Vitamin E Vitamin E


CVS Charges More for Generic Drugs Paid for With Insurance

A lawsuit filed by a California woman claims that CVS pharmacy charges people with insurance more for prescription generic drugs than it does those without insurance, NBC News reports. The suit claims that CVS didn’t inform the woman that paying cash would have cost less than using her insurance — only $92 compared to the $165.68 she ended up paying. The problem stems from the way pharmacies and the intermediaries that negotiate prices with insurance companies operate, often leading to insurance co-pays that are more than direct-pay costs.

This news comes on the heels of a Chicago Tribune investigation that found CVS fared the worst when it came to pharmacies dispensing drug combinations that could result in stroke, kidney failure, oxygen deprivation, unintended pregnancy, birth defects and other health risks. What’s worse, CVS isn’t the only pharmacy that does this this.

The Tribune investigated 255 pharmacies, and found that 52 percent handed out dangerous drug combinations. Kmart and Costco were close behind CVS, with a 60 percent failure rate, while Walmart failed to warn patients of dangerous drug interactions 43 percent of the time. Only time can tell whether lawsuits or newspaper investigations will prompt pharmacies to change the way operate. That’s why addressing your health now, so you can avoid prescription drugs, is more necessary than ever.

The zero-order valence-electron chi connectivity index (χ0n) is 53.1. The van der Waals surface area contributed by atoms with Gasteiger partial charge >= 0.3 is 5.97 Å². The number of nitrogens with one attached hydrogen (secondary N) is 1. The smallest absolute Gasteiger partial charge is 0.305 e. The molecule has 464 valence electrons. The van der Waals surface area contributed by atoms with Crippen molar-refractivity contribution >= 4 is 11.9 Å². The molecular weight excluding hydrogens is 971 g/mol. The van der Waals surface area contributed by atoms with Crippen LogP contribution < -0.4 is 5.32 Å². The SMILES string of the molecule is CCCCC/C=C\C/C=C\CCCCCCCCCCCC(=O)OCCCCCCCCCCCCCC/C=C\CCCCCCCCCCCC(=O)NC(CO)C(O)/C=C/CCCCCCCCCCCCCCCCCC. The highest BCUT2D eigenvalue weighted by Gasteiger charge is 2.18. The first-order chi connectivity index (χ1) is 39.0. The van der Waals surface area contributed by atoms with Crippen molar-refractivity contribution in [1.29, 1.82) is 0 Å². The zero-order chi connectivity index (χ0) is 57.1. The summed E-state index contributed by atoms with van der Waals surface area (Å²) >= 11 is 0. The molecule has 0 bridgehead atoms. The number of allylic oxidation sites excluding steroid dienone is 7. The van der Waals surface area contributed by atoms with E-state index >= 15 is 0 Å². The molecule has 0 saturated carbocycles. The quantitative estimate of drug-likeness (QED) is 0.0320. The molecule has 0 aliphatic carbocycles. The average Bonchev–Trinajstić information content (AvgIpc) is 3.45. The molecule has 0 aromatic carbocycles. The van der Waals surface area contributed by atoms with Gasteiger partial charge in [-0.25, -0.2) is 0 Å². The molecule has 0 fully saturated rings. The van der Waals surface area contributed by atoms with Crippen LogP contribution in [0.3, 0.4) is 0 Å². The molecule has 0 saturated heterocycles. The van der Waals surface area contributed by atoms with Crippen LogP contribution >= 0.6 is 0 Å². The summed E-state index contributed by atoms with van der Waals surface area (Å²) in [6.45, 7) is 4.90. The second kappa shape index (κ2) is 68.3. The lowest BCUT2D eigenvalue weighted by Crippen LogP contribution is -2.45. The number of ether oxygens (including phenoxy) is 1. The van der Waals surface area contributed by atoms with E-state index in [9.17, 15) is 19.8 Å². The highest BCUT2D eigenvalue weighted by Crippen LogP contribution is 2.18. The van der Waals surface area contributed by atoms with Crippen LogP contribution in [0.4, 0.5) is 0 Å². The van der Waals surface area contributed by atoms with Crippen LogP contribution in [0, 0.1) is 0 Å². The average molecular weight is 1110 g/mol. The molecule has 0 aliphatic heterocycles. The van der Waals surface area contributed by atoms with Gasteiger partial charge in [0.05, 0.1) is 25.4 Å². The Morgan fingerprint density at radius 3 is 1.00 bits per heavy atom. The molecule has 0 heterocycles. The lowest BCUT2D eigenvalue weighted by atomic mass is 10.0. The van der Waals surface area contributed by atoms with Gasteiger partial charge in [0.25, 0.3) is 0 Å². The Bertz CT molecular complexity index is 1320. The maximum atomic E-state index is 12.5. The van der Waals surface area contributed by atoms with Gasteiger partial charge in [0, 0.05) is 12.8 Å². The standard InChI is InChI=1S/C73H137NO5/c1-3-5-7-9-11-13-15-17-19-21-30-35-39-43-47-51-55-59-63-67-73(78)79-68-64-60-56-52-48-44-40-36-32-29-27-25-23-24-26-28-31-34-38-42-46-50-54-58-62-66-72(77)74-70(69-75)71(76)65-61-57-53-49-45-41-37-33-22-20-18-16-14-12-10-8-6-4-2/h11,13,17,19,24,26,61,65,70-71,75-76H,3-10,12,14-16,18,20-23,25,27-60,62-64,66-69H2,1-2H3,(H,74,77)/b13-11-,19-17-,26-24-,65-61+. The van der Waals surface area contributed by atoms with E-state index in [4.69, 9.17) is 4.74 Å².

If you're already on prescription drugs, drug safety needs to become a priority, especially since the 21st Century Cures Act relaxes FDA standards and makes it easier for experimental drugs and vaccines to come to market without being adequately tested for safety. Doctors need better methods to prevent prescribing dangerous drug combinations, pharmacies need stricter monitoring programs to prevent dangerous combinations from being distributed and patients need to take control of their own health.

Every time you take a medication, ask your doctor and your pharmacist about the side effects and whether it's safe to take with any other medications or supplements you're currently taking. Ultimately, however, reducing your reliance on prescription and over-the-counter drugs is your best protection against drug interactions, and this is done foundationally, by leading a healthy lifestyle and taking control of your health.
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